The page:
Modhura Palit was at a shoot when an email flashed on her mobile screen. She ignored it, thinking it was spam and continued filming.
It wasn’t until the members of Indian Women Cinematographers’ Collective reprimanded her for not responding to the email that she realised what she had received.
The mail was an invitation to the 72nd annual Cannes Film Festival. Modhura had been selected to receive the prestigious Pierre Angénieux ExcelLens in Cinematography award this year.
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She is the first Indian to receive the Angénieux Encouragement Award at the Cannes Film Festival 2019.
From the day the email arrived till the moment she received the award on stage, surrounded by veterans of cinema, it has all been a dream sequence straight out of a movie for the 29-year-old.
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Modhura distinctly remembers every the second of 25 May–the day she got the award–and yet the whole experience is out of focus. Speaking of the experience, she recalls, “… it hit me that in the next few hours, my work would get global recognition.”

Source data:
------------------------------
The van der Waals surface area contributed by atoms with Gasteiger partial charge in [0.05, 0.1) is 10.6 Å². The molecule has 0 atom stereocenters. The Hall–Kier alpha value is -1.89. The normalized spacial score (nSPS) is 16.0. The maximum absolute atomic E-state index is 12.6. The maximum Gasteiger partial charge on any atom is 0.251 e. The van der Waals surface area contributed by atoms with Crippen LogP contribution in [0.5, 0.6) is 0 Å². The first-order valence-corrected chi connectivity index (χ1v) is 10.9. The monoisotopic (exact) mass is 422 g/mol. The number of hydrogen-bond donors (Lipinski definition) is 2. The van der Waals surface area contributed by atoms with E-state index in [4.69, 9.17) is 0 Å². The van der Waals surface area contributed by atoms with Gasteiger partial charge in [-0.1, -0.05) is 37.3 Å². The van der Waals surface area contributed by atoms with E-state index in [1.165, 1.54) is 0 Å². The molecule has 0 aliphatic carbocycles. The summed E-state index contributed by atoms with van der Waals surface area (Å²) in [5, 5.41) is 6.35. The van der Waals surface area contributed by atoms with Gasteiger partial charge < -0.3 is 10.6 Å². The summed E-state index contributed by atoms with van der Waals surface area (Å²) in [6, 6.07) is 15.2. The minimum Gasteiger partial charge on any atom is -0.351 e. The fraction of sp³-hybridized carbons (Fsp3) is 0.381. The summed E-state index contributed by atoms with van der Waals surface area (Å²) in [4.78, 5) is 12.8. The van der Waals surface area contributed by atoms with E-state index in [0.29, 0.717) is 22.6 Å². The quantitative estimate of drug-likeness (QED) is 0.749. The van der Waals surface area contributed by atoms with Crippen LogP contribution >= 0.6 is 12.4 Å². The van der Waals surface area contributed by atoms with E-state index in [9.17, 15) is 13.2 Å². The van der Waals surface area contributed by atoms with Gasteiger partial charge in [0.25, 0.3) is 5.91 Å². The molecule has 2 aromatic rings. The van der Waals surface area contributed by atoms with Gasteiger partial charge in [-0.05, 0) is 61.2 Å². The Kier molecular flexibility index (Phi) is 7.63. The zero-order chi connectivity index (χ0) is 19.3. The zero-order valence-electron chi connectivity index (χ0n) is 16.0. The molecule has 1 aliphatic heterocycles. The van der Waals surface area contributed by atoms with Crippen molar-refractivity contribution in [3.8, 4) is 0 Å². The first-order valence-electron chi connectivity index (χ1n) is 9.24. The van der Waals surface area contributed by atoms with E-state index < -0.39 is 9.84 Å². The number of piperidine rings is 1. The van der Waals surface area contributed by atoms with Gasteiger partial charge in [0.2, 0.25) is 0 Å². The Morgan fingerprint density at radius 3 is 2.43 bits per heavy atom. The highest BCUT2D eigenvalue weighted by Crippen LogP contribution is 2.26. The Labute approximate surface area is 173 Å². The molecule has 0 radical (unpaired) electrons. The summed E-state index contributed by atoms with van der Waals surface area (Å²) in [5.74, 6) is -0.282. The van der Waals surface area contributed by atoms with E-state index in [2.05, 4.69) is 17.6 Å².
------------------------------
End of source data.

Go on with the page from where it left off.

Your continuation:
As the ceremony was hosted in French and English, it took her some time to process why a French actress was looking at her while making an announcement. “The walk till the stage and sharing the stage with stalwarts was a surreal experience. Even now, when I think about the day, I get goosebumps.”
Besides the recognition and award, Modhura was also given a camera lens (from the Optimo or Optimo Anamorphic range) on loan for one of her projects. Modhura is saving it for a deserving project.
Breaking Into A Male-Dominated Profession
Modhura’s love for visual poetry stems from her childhood.
While growing up, I was never interested in studies, and from the very beginning I knew I was not cut out for a corporate job,” she adds.
Modhura’s journey with the camera started during her college days in St Xaviers. As part of her curriculum, she tried her hand at professional videography, and since then, there was no looking back.
A tall and sturdy man lifting a heavy camera and running around on the sets is usually the image that comes to our mind when we imagine a cinematographer. For decades, a woman’s role in the film making process has remained confined to a heroine who adds glamour to the 70 mm screen.
Although she graduated from a premier film institute, getting work and most importantly, being taken seriously by producers and directors was a daunting task for Modhura.
Fortunately, she has not faced any biases on any of her movie sets. There are creative differences, but no one has picked a fight because of her gender.